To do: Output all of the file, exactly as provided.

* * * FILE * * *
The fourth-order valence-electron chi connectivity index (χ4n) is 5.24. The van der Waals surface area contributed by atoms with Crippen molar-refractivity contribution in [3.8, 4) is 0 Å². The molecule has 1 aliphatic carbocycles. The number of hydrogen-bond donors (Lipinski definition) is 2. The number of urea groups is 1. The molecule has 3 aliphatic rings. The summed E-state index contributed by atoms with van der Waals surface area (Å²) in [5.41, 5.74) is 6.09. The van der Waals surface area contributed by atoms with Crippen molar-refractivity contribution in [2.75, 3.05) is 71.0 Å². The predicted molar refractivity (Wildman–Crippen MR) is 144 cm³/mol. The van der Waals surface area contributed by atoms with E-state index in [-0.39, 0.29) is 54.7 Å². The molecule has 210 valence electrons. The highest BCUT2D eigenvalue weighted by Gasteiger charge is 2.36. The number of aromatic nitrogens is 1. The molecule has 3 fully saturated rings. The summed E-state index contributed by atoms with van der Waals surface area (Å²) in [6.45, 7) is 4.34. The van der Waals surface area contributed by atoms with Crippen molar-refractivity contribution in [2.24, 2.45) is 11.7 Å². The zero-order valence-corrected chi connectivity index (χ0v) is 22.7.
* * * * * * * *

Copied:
The fourth-order valence-electron chi connectivity index (χ4n) is 5.24. The van der Waals surface area contributed by atoms with Crippen molar-refractivity contribution in [3.8, 4) is 0 Å². The molecule has 1 aliphatic carbocycles. The number of hydrogen-bond donors (Lipinski definition) is 2. The number of urea groups is 1. The molecule has 3 aliphatic rings. The summed E-state index contributed by atoms with van der Waals surface area (Å²) in [5.41, 5.74) is 6.09. The van der Waals surface area contributed by atoms with Crippen molar-refractivity contribution in [2.75, 3.05) is 71.0 Å². The predicted molar refractivity (Wildman–Crippen MR) is 144 cm³/mol. The van der Waals surface area contributed by atoms with E-state index in [-0.39, 0.29) is 54.7 Å². The molecule has 210 valence electrons. The highest BCUT2D eigenvalue weighted by Gasteiger charge is 2.36. The number of aromatic nitrogens is 1. The molecule has 3 fully saturated rings. The summed E-state index contributed by atoms with van der Waals surface area (Å²) in [6.45, 7) is 4.34. The van der Waals surface area contributed by atoms with Crippen molar-refractivity contribution in [2.24, 2.45) is 11.7 Å². The zero-order valence-corrected chi connectivity index (χ0v) is 22.7.